"It's uniformly warm from the bottom to the top, surprisingly so. That's what's keeping the lake open," said scientist Alan Cibuzar. "I have never seen anything like this."

Since the black hole opened up last year, it has frozen over only once. Not in sub-zero temperatures, but on a balmy 40-degree day.

posted by Fred Clark 4:42 PM


1. In a Washington, D.C., hotel room watching the frivolous, antic weekend edition of Today. The anchors suddenly sobered up, announced that NASA had lost contact with the shuttle Columbia and began continuously showing that footage which could mean nothing other than what it clearly meant.

2. Avoided the president's speech. The man has worked too hard to lose our respect. On occasions like this, which require respect, the burden falls to us to dignify this undignified, pervasively dishonest man and to offer back -- for the sake of the fallen -- all the gravity he has fumbled away from the office he holds. Too much work. Easier for all concerned to read Michael Gerson's (or Ann Hughes') words in the newspaper where they would not be filtered through a smirk and I could avoid being embarrassed by and for this president and the nation in his reckless charge.

3. Saturday night, saw a giddy, delightful production of Twelfth Night at the Folger Shakespeare Library. Transported to Illyria, I forgot entirely the news of the Columbia. This later made me feel vaguely guilty.

4. Reading this and this made me sad. Reading this and this made me angry.

5. Inevitably when something like this happens, someone will feel the need to point out that seven other people somewhere else were killed the same day and we're not making a big deal about them. There may be some value to this egalitarian sniping about priorities, but this is probably not the most constructive way to raise this point. This argument reminds me of the communion scene from Places in the Heart and I imagine Sally Field and Danny Glover breaking bread with the Columbia astronauts, and with the nameless Nigerians killed in that bank explosion, and with Gus Grissom and Ed White and Roger Chafee, and I remember that there's room at the table for all the forgotten and the honored dead and all of us, the living.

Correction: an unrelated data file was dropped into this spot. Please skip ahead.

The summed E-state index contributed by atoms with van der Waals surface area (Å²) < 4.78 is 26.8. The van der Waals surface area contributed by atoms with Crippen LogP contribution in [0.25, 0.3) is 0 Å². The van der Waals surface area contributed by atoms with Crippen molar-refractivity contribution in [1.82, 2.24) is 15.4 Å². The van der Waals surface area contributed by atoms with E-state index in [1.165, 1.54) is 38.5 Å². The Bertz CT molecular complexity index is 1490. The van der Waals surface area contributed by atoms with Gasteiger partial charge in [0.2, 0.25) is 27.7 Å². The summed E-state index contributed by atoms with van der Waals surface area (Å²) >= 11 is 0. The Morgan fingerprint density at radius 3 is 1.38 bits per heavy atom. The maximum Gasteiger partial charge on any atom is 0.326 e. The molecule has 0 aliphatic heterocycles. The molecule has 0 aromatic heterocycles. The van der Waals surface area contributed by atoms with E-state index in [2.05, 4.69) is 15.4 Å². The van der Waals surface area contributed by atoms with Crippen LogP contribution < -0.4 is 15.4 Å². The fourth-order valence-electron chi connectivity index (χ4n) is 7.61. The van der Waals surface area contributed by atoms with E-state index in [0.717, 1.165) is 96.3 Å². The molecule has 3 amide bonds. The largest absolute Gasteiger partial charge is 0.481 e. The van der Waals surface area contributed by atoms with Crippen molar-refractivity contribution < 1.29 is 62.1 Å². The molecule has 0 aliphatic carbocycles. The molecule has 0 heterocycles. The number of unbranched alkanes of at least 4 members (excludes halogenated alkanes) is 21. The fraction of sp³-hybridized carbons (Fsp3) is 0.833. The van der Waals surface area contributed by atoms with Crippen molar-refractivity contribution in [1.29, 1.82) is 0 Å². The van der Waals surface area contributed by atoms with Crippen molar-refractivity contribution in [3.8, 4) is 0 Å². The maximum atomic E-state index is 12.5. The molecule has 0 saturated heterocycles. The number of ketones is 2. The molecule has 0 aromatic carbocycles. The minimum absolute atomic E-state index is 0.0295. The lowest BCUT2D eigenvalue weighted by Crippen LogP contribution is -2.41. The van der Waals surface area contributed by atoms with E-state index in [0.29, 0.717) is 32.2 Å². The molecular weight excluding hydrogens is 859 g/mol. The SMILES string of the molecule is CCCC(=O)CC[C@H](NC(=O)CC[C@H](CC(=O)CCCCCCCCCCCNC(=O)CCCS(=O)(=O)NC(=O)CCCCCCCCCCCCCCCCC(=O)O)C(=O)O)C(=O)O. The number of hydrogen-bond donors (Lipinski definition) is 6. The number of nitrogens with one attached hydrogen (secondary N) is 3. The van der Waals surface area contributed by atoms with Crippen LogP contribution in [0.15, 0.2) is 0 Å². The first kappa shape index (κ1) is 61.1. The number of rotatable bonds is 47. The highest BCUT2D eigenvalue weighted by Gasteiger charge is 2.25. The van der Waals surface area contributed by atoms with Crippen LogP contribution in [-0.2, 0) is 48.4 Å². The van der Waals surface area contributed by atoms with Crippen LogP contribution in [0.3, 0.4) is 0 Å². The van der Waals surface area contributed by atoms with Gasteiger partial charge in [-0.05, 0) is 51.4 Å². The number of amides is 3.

posted by Fred Clark 2:06 PM


Buy union and fight the hegemony of average-sized people.

Most stores do not sell pants with a 36" inseam, reducing the available options for high-waisted, long-limbed customers such as myself.

The Gap, for instance, almost never carries my size. This seems odd. I am 6'2" tall. This is tall-ish, but not like freakishly, NBA-tall. It's not tall enough for me to fit in at the "Big & Tall" stores. ("You're barely tall," the clerk said, looking me over. "And you sure ain't big.")

Yet inquiring about 36" inseams at The Gap or Old Navy or Structure or any of the other interchangeable men's casual stores produces this look of wide-eyed wonder, as though the idea of yardlong pant-legs was material for a Ripley's special on Fox. (And these stores all carry khakis in sizes like 48 x 30 -- which makes me picture poor Violet Beauregarde being rolled away by the Oompa Loompas.)

It turns out these clothing chains apparently don't even make pants with a 36" inseam -- which means they're missing out on a lot of business. But if they did start carrying my size, the chains may object, how are they supposed to make room in their stores for all this new merchandise?

Simple -- add another row of shelves above the existing sizes. Don't worry, we'll be able to reach it, and it'll be out of the way of the rest of you.

Or, whether you're too tall for Old Navy or not, you could just order a fine pair of jeans from Diamond Cut Apparel. Stylish, comfortable, union-made in the U.S.A., and they even sell a 36" inseam.

posted by Fred Clark 4:52 AM

Monday, February 03, 2003


This administration embraces everything that is wrong with our national game. First, Bush appoints Ari Fleischer as his designated hitter, so the president can make his pitch without ever stepping up to the plate. They're also in love with astroturf and seem obsessed with aluminum bats.

Plus they made John Rocker head of the Senate Rules and Administration Committee.

posted by Fred Clark 2:08 PM